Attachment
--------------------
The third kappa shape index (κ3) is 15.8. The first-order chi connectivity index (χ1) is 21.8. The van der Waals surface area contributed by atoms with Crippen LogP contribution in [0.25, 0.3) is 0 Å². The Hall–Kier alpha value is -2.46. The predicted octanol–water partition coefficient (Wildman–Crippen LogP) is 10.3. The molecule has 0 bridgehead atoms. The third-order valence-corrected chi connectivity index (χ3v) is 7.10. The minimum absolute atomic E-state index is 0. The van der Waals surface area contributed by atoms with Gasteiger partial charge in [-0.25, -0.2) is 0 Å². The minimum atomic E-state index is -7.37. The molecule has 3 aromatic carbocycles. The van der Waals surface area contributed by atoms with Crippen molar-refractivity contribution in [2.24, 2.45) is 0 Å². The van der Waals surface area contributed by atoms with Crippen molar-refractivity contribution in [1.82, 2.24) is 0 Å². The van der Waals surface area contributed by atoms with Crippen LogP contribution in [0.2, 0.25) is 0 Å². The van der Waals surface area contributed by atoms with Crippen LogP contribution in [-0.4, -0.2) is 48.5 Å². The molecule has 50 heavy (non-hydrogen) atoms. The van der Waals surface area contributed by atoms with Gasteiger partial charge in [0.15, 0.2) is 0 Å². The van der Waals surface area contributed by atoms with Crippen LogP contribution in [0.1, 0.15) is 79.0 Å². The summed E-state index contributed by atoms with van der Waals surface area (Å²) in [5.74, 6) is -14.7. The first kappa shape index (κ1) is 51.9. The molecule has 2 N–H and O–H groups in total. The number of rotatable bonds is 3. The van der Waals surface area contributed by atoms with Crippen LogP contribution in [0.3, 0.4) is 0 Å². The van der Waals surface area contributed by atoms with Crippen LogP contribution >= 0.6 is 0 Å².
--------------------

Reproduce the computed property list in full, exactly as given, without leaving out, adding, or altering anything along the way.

The third kappa shape index (κ3) is 15.8. The first-order chi connectivity index (χ1) is 21.8. The van der Waals surface area contributed by atoms with Crippen LogP contribution in [0.25, 0.3) is 0 Å². The Hall–Kier alpha value is -2.46. The predicted octanol–water partition coefficient (Wildman–Crippen LogP) is 10.3. The molecule has 0 bridgehead atoms. The third-order valence-corrected chi connectivity index (χ3v) is 7.10. The minimum absolute atomic E-state index is 0. The van der Waals surface area contributed by atoms with Gasteiger partial charge in [-0.25, -0.2) is 0 Å². The minimum atomic E-state index is -7.37. The molecule has 3 aromatic carbocycles. The van der Waals surface area contributed by atoms with Crippen molar-refractivity contribution in [2.24, 2.45) is 0 Å². The van der Waals surface area contributed by atoms with Crippen molar-refractivity contribution in [1.82, 2.24) is 0 Å². The van der Waals surface area contributed by atoms with Crippen LogP contribution in [0.2, 0.25) is 0 Å². The van der Waals surface area contributed by atoms with Crippen LogP contribution in [-0.4, -0.2) is 48.5 Å². The molecule has 50 heavy (non-hydrogen) atoms. The van der Waals surface area contributed by atoms with Gasteiger partial charge in [0.15, 0.2) is 0 Å². The van der Waals surface area contributed by atoms with Crippen LogP contribution in [0.1, 0.15) is 79.0 Å². The summed E-state index contributed by atoms with van der Waals surface area (Å²) in [5.74, 6) is -14.7. The first kappa shape index (κ1) is 51.9. The molecule has 2 N–H and O–H groups in total. The number of rotatable bonds is 3. The van der Waals surface area contributed by atoms with Crippen LogP contribution in [0.3, 0.4) is 0 Å². The van der Waals surface area contributed by atoms with Crippen LogP contribution >= 0.6 is 0 Å².